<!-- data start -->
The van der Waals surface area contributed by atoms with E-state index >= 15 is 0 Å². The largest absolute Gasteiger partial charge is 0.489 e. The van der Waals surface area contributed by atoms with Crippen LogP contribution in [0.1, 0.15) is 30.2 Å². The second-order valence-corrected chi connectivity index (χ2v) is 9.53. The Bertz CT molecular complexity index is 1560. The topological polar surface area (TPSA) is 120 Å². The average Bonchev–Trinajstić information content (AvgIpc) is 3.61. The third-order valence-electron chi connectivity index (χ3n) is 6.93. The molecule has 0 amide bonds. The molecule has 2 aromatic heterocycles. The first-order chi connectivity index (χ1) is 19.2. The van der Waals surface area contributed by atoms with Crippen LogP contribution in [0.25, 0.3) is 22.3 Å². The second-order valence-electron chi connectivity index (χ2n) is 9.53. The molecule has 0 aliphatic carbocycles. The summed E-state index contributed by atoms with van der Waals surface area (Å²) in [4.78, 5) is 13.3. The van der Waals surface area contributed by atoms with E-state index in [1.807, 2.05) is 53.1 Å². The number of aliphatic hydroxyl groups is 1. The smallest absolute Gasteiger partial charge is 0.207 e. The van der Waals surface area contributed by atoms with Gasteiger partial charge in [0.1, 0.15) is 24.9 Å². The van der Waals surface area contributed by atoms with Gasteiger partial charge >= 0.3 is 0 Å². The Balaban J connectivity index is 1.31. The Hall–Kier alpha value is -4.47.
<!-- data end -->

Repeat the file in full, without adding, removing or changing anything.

The van der Waals surface area contributed by atoms with E-state index >= 15 is 0 Å². The largest absolute Gasteiger partial charge is 0.489 e. The van der Waals surface area contributed by atoms with Crippen LogP contribution in [0.1, 0.15) is 30.2 Å². The second-order valence-corrected chi connectivity index (χ2v) is 9.53. The Bertz CT molecular complexity index is 1560. The topological polar surface area (TPSA) is 120 Å². The average Bonchev–Trinajstić information content (AvgIpc) is 3.61. The third-order valence-electron chi connectivity index (χ3n) is 6.93. The molecule has 0 amide bonds. The molecule has 2 aromatic heterocycles. The first-order chi connectivity index (χ1) is 19.2. The van der Waals surface area contributed by atoms with Crippen LogP contribution in [0.25, 0.3) is 22.3 Å². The second-order valence-electron chi connectivity index (χ2n) is 9.53. The molecule has 0 aliphatic carbocycles. The summed E-state index contributed by atoms with van der Waals surface area (Å²) in [4.78, 5) is 13.3. The van der Waals surface area contributed by atoms with E-state index in [1.807, 2.05) is 53.1 Å². The number of aliphatic hydroxyl groups is 1. The smallest absolute Gasteiger partial charge is 0.207 e. The van der Waals surface area contributed by atoms with Gasteiger partial charge in [0.1, 0.15) is 24.9 Å². The van der Waals surface area contributed by atoms with Gasteiger partial charge >= 0.3 is 0 Å². The Balaban J connectivity index is 1.31. The Hall–Kier alpha value is -4.47.